There are various other symptoms which were significantly associated with subjects having PTSD (table 3). Suicidal ideas were there in 4.9% and ideas of worthlessness in 6.7%. There were 106 (23.7%) subjects with syndromal depression based on ICD-10-DCR [28]. As a comorbid condition depression was found in 47 (34.3%) children and adolescents with PTSD, compared to 59 (19.0%) subjects without PTSD (χ2:12.3, p: 0.000). This highlighted that most of the children with PTSD did not have comorbid depression; and more than half (55.7%) of depressed children did not have PTSD. There were 196 (43.8%) children and adolescents who had any syndromal diagnosis, either PTSD or depression or both. There was no disruptive behaviour, conduct problem or oppositional behaviour noted or reported by the parents or teachers.

Table 3 Other symptoms significantly associated with PTSD

Difference in high and low exposure areas

Prevalence of many associated symptoms also differed significantly in high and low exposure areas. Continuing fear that the cyclone may come again was more frequent in HEA (60.4%) vs. that in LEA (23.5%) (χ2: 59.1, p: 0.000). It was particularly important as most children reported fear and reliving of experiences with slight wind and rain. Depressive symptoms were also prominent; and the following significantly differentiated subjects in HEA and LEA: depressed mood (HEA 37.3% vs. LEA 14.5%, χ2: 27.5, p: 0.000), hopelessness (HEA 38.1% vs. LEA 10.1%, χ2: 42.8, p: 0.000), decreased interest in pleasurable activity (HEA 49.6% vs. LEA 5.0%, χ2: 98.4, p: 0.000) and decreased social interaction (HEA 28.4% vs. LEA 4.5%, χ2: 40.1, p: 0.000).

Binary logistic regression suggested that high exposure, lower educational level and middle socioeconomic status significantly predicted the outcome of PTSD. The summary is provided in table 4.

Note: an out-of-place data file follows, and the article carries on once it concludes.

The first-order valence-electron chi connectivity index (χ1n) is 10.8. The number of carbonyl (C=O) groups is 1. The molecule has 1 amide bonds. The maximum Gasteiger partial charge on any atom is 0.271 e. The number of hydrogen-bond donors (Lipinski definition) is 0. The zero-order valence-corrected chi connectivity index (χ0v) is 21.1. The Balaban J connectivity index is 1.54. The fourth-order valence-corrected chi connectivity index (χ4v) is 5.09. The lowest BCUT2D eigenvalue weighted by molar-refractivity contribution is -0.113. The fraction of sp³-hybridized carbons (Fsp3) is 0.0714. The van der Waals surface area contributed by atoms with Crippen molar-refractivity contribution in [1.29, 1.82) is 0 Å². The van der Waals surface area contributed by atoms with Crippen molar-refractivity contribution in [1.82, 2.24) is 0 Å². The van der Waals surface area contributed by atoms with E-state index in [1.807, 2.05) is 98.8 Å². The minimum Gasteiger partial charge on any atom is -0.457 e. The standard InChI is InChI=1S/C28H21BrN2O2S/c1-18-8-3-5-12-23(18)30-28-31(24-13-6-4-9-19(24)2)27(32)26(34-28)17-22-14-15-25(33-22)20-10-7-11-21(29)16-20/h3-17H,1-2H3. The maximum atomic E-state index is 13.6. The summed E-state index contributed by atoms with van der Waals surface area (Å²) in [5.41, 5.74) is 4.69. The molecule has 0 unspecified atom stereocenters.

Table 4 Summary of binary logistic regression analysis for variables predicting PTSD


It is known that children may not report their psychological reactions to the trauma unless they are specifically asked about aspects of trauma [29]; and that directly asking the child about PTSD symptoms as they relate to the stressor is always required [1]. In the index study symptoms of PTSD were evaluated clinically, supported by a checklist questionnaire based on ICD-10-DCR [28]. It was feasible to assess children in the post-disaster situation in schools and villages through the above method.

Construct of PTSD has been criticised as having limited cross-cultural validity [22]. Our epidemiological study evaluated the construct for validity in children and adolescents in Orissa, India through clinical interview method. The results suggest that post-traumatic symptoms and the syndrome in children and adolescents in this culture resembled those noted in western societies.

Our study has a few limitations. There was no standardised instrument used for diagnostic purposes; however clinical interview method probably helped evaluating the cross cultural validity of the concept. Other vulnerability factors like pre-existing mental and physical ill health, other pre-existing or concurrent life events independent and unrelated to super-cyclone, pre-disaster functioning, coping strategies, history of distress or disorder in parents and family were not studied. There was no measure of post-disaster functioning which could have reflected the severity of psychiatric morbidity.

Prevalence of PTSD

It was observed that a considerable proportion of children and adolescents had PTSD symptoms. The proportion of subjects having PTSD syndrome according to ICD-10-DCR at one year was 30.6% with an additional 13.6% having a probability of sub-syndromal PTSD. Similar proportions have been reported elsewhere [8] and in another study on victims of index disaster [7]. However as the prevalence figures of PTSD vary considerably amongst studies it is probable that various factors contribute to the outcome. The relatively higher prevalence in the index study might be due to the greater severity and prolonged period of trauma. The disaster continued for three days, external support was not available for days and in some places for weeks in the high exposure areas.

Prevalence of PTSD symptoms